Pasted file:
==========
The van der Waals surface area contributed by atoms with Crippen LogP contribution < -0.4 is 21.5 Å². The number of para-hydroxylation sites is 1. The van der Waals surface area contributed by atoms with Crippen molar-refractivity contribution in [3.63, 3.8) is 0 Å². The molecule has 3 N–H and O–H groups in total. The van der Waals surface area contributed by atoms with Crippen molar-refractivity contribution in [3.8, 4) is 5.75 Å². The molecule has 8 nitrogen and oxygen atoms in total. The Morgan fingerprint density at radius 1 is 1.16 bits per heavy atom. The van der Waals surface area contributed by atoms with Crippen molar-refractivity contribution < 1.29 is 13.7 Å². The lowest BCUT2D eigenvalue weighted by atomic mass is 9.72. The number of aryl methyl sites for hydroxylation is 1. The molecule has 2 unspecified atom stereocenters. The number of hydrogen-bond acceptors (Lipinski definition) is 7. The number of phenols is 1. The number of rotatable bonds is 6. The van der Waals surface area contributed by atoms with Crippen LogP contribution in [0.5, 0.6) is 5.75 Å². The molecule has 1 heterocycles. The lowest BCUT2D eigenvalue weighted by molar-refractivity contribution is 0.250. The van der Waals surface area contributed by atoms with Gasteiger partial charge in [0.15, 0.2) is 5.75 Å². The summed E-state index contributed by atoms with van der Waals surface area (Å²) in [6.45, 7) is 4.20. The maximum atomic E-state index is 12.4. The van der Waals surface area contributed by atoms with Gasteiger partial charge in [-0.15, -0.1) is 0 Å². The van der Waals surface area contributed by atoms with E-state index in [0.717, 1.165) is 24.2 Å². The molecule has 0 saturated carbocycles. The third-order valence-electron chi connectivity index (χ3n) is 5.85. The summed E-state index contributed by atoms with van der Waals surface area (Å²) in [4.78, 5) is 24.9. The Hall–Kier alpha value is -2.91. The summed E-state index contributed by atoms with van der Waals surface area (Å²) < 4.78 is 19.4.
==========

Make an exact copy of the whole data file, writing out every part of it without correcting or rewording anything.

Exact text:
The van der Waals surface area contributed by atoms with Crippen LogP contribution < -0.4 is 21.5 Å². The number of para-hydroxylation sites is 1. The van der Waals surface area contributed by atoms with Crippen molar-refractivity contribution in [3.63, 3.8) is 0 Å². The molecule has 3 N–H and O–H groups in total. The van der Waals surface area contributed by atoms with Crippen molar-refractivity contribution in [3.8, 4) is 5.75 Å². The molecule has 8 nitrogen and oxygen atoms in total. The Morgan fingerprint density at radius 1 is 1.16 bits per heavy atom. The van der Waals surface area contributed by atoms with Crippen molar-refractivity contribution < 1.29 is 13.7 Å². The lowest BCUT2D eigenvalue weighted by atomic mass is 9.72. The number of aryl methyl sites for hydroxylation is 1. The molecule has 2 unspecified atom stereocenters. The number of hydrogen-bond acceptors (Lipinski definition) is 7. The number of phenols is 1. The number of rotatable bonds is 6. The van der Waals surface area contributed by atoms with Crippen LogP contribution in [0.5, 0.6) is 5.75 Å². The molecule has 1 heterocycles. The lowest BCUT2D eigenvalue weighted by molar-refractivity contribution is 0.250. The van der Waals surface area contributed by atoms with Gasteiger partial charge in [0.15, 0.2) is 5.75 Å². The summed E-state index contributed by atoms with van der Waals surface area (Å²) in [6.45, 7) is 4.20. The maximum atomic E-state index is 12.4. The van der Waals surface area contributed by atoms with Gasteiger partial charge in [-0.15, -0.1) is 0 Å². The van der Waals surface area contributed by atoms with E-state index in [0.717, 1.165) is 24.2 Å². The molecule has 0 saturated carbocycles. The third-order valence-electron chi connectivity index (χ3n) is 5.85. The summed E-state index contributed by atoms with van der Waals surface area (Å²) in [4.78, 5) is 24.9. The Hall–Kier alpha value is -2.91. The summed E-state index contributed by atoms with van der Waals surface area (Å²) < 4.78 is 19.4.